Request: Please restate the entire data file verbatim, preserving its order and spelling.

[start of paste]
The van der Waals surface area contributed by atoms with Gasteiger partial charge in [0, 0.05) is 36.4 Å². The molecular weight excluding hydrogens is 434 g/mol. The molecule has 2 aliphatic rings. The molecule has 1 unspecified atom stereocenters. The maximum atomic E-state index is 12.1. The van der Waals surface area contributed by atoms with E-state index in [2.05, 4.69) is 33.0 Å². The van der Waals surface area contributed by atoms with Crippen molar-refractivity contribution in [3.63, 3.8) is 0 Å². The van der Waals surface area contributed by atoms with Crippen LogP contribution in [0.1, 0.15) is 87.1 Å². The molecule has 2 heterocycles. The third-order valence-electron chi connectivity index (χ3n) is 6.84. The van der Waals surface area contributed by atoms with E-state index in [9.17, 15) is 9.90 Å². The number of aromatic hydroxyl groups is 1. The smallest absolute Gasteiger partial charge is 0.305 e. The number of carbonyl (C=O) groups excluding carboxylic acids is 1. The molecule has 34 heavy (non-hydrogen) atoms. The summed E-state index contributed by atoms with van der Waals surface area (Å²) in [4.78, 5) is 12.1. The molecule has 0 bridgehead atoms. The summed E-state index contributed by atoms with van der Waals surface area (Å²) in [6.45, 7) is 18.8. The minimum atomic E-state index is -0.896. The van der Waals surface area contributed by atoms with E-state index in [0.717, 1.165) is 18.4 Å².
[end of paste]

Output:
The van der Waals surface area contributed by atoms with Gasteiger partial charge in [0, 0.05) is 36.4 Å². The molecular weight excluding hydrogens is 434 g/mol. The molecule has 2 aliphatic rings. The molecule has 1 unspecified atom stereocenters. The maximum atomic E-state index is 12.1. The van der Waals surface area contributed by atoms with E-state index in [2.05, 4.69) is 33.0 Å². The van der Waals surface area contributed by atoms with Crippen molar-refractivity contribution in [3.63, 3.8) is 0 Å². The van der Waals surface area contributed by atoms with Crippen LogP contribution in [0.1, 0.15) is 87.1 Å². The molecule has 2 heterocycles. The third-order valence-electron chi connectivity index (χ3n) is 6.84. The van der Waals surface area contributed by atoms with E-state index in [9.17, 15) is 9.90 Å². The number of aromatic hydroxyl groups is 1. The smallest absolute Gasteiger partial charge is 0.305 e. The number of carbonyl (C=O) groups excluding carboxylic acids is 1. The molecule has 34 heavy (non-hydrogen) atoms. The summed E-state index contributed by atoms with van der Waals surface area (Å²) in [4.78, 5) is 12.1. The molecule has 0 bridgehead atoms. The summed E-state index contributed by atoms with van der Waals surface area (Å²) in [6.45, 7) is 18.8. The minimum atomic E-state index is -0.896. The van der Waals surface area contributed by atoms with E-state index in [0.717, 1.165) is 18.4 Å².